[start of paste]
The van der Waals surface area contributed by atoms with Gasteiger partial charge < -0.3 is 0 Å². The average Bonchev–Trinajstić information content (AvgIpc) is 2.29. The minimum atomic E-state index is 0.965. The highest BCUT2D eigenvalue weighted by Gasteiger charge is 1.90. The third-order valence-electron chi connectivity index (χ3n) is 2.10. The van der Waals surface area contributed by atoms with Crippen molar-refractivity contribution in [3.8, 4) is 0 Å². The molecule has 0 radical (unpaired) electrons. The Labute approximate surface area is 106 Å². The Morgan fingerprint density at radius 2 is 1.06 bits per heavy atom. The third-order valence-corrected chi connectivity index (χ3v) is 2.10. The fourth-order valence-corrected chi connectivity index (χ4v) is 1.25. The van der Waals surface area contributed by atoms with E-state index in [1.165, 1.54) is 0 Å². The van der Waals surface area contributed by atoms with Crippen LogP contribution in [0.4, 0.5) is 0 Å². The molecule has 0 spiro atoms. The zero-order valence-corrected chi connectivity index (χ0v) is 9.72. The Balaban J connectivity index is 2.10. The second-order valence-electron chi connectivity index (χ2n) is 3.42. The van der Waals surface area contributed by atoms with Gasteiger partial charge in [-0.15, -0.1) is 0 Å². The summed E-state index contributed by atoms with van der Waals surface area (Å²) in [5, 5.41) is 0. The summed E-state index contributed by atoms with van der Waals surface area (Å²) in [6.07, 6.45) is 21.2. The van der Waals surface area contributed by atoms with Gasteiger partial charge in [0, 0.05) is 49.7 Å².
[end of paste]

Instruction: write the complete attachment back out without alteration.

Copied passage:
The van der Waals surface area contributed by atoms with Gasteiger partial charge < -0.3 is 0 Å². The average Bonchev–Trinajstić information content (AvgIpc) is 2.29. The minimum atomic E-state index is 0.965. The highest BCUT2D eigenvalue weighted by Gasteiger charge is 1.90. The third-order valence-electron chi connectivity index (χ3n) is 2.10. The van der Waals surface area contributed by atoms with Crippen molar-refractivity contribution in [3.8, 4) is 0 Å². The molecule has 0 radical (unpaired) electrons. The Labute approximate surface area is 106 Å². The Morgan fingerprint density at radius 2 is 1.06 bits per heavy atom. The third-order valence-corrected chi connectivity index (χ3v) is 2.10. The fourth-order valence-corrected chi connectivity index (χ4v) is 1.25. The van der Waals surface area contributed by atoms with E-state index in [1.165, 1.54) is 0 Å². The van der Waals surface area contributed by atoms with Crippen LogP contribution in [0.4, 0.5) is 0 Å². The molecule has 0 spiro atoms. The zero-order valence-corrected chi connectivity index (χ0v) is 9.72. The Balaban J connectivity index is 2.10. The second-order valence-electron chi connectivity index (χ2n) is 3.42. The van der Waals surface area contributed by atoms with Gasteiger partial charge in [-0.15, -0.1) is 0 Å². The summed E-state index contributed by atoms with van der Waals surface area (Å²) in [5, 5.41) is 0. The summed E-state index contributed by atoms with van der Waals surface area (Å²) in [6.07, 6.45) is 21.2. The van der Waals surface area contributed by atoms with Gasteiger partial charge in [0, 0.05) is 49.7 Å².